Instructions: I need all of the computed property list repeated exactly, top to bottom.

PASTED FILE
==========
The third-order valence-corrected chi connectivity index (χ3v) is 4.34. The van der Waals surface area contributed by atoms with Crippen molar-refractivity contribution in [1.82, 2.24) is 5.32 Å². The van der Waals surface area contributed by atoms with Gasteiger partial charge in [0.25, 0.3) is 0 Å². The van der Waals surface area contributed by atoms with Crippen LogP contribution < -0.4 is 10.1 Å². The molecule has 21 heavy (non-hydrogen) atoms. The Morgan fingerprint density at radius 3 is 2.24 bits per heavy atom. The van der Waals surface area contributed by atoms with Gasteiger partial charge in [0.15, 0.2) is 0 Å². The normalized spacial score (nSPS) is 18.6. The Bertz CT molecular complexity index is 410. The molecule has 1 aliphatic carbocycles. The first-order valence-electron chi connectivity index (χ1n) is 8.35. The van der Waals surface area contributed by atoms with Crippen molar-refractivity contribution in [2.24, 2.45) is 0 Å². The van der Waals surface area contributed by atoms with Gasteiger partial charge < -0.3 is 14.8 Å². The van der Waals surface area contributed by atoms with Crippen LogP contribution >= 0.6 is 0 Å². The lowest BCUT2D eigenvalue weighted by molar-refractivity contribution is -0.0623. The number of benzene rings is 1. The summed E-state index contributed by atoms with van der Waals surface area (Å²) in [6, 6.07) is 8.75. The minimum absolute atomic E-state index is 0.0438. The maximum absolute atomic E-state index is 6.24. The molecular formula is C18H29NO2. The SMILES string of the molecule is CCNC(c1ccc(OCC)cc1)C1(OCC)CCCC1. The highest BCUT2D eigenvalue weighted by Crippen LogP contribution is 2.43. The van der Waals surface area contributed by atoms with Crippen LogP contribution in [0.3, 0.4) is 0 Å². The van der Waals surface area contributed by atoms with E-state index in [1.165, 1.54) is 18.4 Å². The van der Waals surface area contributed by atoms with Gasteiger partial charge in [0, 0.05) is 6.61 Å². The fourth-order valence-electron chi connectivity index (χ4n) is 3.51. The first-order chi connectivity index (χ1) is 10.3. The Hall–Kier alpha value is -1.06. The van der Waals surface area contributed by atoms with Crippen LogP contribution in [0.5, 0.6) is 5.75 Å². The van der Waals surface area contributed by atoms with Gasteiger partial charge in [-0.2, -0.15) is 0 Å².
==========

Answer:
The third-order valence-corrected chi connectivity index (χ3v) is 4.34. The van der Waals surface area contributed by atoms with Crippen molar-refractivity contribution in [1.82, 2.24) is 5.32 Å². The van der Waals surface area contributed by atoms with Gasteiger partial charge in [0.25, 0.3) is 0 Å². The van der Waals surface area contributed by atoms with Crippen LogP contribution < -0.4 is 10.1 Å². The molecule has 21 heavy (non-hydrogen) atoms. The Morgan fingerprint density at radius 3 is 2.24 bits per heavy atom. The van der Waals surface area contributed by atoms with Gasteiger partial charge in [0.15, 0.2) is 0 Å². The normalized spacial score (nSPS) is 18.6. The Bertz CT molecular complexity index is 410. The molecule has 1 aliphatic carbocycles. The first-order valence-electron chi connectivity index (χ1n) is 8.35. The van der Waals surface area contributed by atoms with Crippen molar-refractivity contribution in [2.24, 2.45) is 0 Å². The van der Waals surface area contributed by atoms with Gasteiger partial charge < -0.3 is 14.8 Å². The van der Waals surface area contributed by atoms with Crippen LogP contribution >= 0.6 is 0 Å². The lowest BCUT2D eigenvalue weighted by molar-refractivity contribution is -0.0623. The number of benzene rings is 1. The summed E-state index contributed by atoms with van der Waals surface area (Å²) in [6, 6.07) is 8.75. The minimum absolute atomic E-state index is 0.0438. The maximum absolute atomic E-state index is 6.24. The molecular formula is C18H29NO2. The SMILES string of the molecule is CCNC(c1ccc(OCC)cc1)C1(OCC)CCCC1. The highest BCUT2D eigenvalue weighted by Crippen LogP contribution is 2.43. The van der Waals surface area contributed by atoms with Crippen LogP contribution in [0.3, 0.4) is 0 Å². The van der Waals surface area contributed by atoms with E-state index in [1.165, 1.54) is 18.4 Å². The van der Waals surface area contributed by atoms with Gasteiger partial charge in [0, 0.05) is 6.61 Å². The fourth-order valence-electron chi connectivity index (χ4n) is 3.51. The first-order chi connectivity index (χ1) is 10.3. The Hall–Kier alpha value is -1.06. The van der Waals surface area contributed by atoms with Crippen LogP contribution in [0.5, 0.6) is 5.75 Å². The van der Waals surface area contributed by atoms with Gasteiger partial charge in [-0.2, -0.15) is 0 Å².